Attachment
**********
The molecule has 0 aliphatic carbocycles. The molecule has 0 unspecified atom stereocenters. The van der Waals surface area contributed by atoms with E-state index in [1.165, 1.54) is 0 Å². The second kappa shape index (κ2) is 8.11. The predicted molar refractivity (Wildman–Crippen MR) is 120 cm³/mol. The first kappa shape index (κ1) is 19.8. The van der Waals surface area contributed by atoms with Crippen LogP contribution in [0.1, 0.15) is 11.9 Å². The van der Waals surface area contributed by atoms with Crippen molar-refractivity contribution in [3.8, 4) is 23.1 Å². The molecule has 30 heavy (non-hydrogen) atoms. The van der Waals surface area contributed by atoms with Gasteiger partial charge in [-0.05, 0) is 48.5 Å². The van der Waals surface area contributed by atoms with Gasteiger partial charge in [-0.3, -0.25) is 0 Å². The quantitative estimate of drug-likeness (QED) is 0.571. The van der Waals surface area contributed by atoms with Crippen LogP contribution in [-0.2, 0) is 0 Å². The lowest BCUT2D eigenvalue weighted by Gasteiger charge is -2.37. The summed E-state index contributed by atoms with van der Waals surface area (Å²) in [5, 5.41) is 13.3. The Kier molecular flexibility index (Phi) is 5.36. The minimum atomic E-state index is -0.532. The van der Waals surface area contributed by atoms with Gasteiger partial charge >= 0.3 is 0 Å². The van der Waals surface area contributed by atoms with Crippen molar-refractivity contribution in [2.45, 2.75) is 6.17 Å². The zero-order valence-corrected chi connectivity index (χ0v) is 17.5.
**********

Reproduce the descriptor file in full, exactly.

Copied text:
The molecule has 0 aliphatic carbocycles. The molecule has 0 unspecified atom stereocenters. The van der Waals surface area contributed by atoms with E-state index in [1.165, 1.54) is 0 Å². The second kappa shape index (κ2) is 8.11. The predicted molar refractivity (Wildman–Crippen MR) is 120 cm³/mol. The first kappa shape index (κ1) is 19.8. The van der Waals surface area contributed by atoms with Crippen LogP contribution in [0.1, 0.15) is 11.9 Å². The van der Waals surface area contributed by atoms with Crippen molar-refractivity contribution in [3.8, 4) is 23.1 Å². The molecule has 30 heavy (non-hydrogen) atoms. The van der Waals surface area contributed by atoms with Gasteiger partial charge in [-0.05, 0) is 48.5 Å². The van der Waals surface area contributed by atoms with Gasteiger partial charge in [-0.3, -0.25) is 0 Å². The quantitative estimate of drug-likeness (QED) is 0.571. The van der Waals surface area contributed by atoms with Crippen LogP contribution in [-0.2, 0) is 0 Å². The lowest BCUT2D eigenvalue weighted by Gasteiger charge is -2.37. The summed E-state index contributed by atoms with van der Waals surface area (Å²) in [5, 5.41) is 13.3. The Kier molecular flexibility index (Phi) is 5.36. The minimum atomic E-state index is -0.532. The van der Waals surface area contributed by atoms with Gasteiger partial charge >= 0.3 is 0 Å². The van der Waals surface area contributed by atoms with Crippen molar-refractivity contribution in [2.45, 2.75) is 6.17 Å². The zero-order valence-corrected chi connectivity index (χ0v) is 17.5.